- The Washington Times - Thursday, May 22, 2014

A prominent Washington watchdog group is calling for an investigation into charges that improper lobbying influenced the government to reduce the standards for the use of renewable fuels in the nation’s gasoline.

 Citizens for Ethics and Responsibility in Washington (CREW) is requesting that the Environmental Protection Agency’s inspector general investigate claims that the Carlyle Group and Delta Airlines improperly influenced the agency’s decision to decrease ethanol requirements for the first since the mandate was created.

The EPA, which has never previously reduced renewable fuel standards, seems to have done so now as a result of congressional and White House intervention,” CREW Executive Director Melanie Sloan said Thursday.

According to recent reports from Reuters, Carlyle, the Washington-based investment banking firm and Delta both obtained oil refineries near Philadelphia in 2012. Oil refineries face increasing operation costs due to the federally mandated renewable fuel standards which call for yearly increased increments of ethanol to be combined with fuel.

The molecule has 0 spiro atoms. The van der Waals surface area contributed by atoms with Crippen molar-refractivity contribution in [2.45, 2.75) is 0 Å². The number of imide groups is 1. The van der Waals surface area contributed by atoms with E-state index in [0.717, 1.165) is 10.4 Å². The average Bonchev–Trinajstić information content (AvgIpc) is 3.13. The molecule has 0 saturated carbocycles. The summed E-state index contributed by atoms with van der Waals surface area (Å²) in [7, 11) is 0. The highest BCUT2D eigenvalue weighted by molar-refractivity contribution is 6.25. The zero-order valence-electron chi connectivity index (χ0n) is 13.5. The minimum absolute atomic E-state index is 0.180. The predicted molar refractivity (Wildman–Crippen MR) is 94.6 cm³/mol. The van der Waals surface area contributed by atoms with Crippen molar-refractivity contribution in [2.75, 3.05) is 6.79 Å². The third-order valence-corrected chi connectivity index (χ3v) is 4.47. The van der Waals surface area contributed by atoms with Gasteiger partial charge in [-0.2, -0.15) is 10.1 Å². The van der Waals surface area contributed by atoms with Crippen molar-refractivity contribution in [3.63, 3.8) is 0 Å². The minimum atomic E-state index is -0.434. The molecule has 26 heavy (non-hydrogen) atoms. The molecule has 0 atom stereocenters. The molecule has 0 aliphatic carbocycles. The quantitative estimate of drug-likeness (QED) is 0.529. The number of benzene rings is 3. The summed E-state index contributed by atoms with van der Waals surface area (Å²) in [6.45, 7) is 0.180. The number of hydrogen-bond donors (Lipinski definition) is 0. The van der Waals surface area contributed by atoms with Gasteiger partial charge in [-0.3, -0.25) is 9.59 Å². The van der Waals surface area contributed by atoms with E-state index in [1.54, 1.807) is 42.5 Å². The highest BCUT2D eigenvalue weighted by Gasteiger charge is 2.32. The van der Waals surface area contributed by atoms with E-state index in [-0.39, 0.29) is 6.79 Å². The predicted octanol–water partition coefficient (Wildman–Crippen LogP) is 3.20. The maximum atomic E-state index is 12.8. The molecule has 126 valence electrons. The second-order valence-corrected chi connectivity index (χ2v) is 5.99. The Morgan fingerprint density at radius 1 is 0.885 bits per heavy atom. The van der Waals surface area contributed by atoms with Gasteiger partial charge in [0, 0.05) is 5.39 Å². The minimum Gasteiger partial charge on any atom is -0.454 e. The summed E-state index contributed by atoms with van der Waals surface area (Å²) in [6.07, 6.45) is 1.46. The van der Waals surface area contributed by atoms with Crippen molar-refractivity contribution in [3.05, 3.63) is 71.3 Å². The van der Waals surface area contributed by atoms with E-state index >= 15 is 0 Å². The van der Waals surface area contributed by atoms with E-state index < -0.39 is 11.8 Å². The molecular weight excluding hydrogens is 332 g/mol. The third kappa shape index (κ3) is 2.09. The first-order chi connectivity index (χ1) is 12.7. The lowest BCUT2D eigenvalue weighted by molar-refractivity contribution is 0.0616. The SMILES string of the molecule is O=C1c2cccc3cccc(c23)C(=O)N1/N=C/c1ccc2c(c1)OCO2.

The ethanol requirement has pitted big oil and big corn companies against each other, with oil industry groups arguing that the standards are too severe and will cripple business, while ethanol producers say the mandate is necessary to prevent an energy crisis.

CREW stated that at the oil companies’ behest, Pennsylvania Reps. Robert Brady, a Democrat, and Patrick Meehan, a Republican, lobbied administration officials, including Vice President Joe Biden.

I talked to the vice president and I told him what the issue was, and he said, ‘We’ve got to try to fix that,” Mr. Brady said in an interview with Reuters. “And we fixed it.”

But the federal watchdog argues that the EPA should not have been swayed by lobbying, and should focus solely on the public’s interest.

Given that the agency’s decision to lower renewable fuel standards is an unprecedented break from past practices, the public has a right to know whether this decision was based on policy or politics. The EPA inspector general should immediately investigate, ” Ms. Sloan said.


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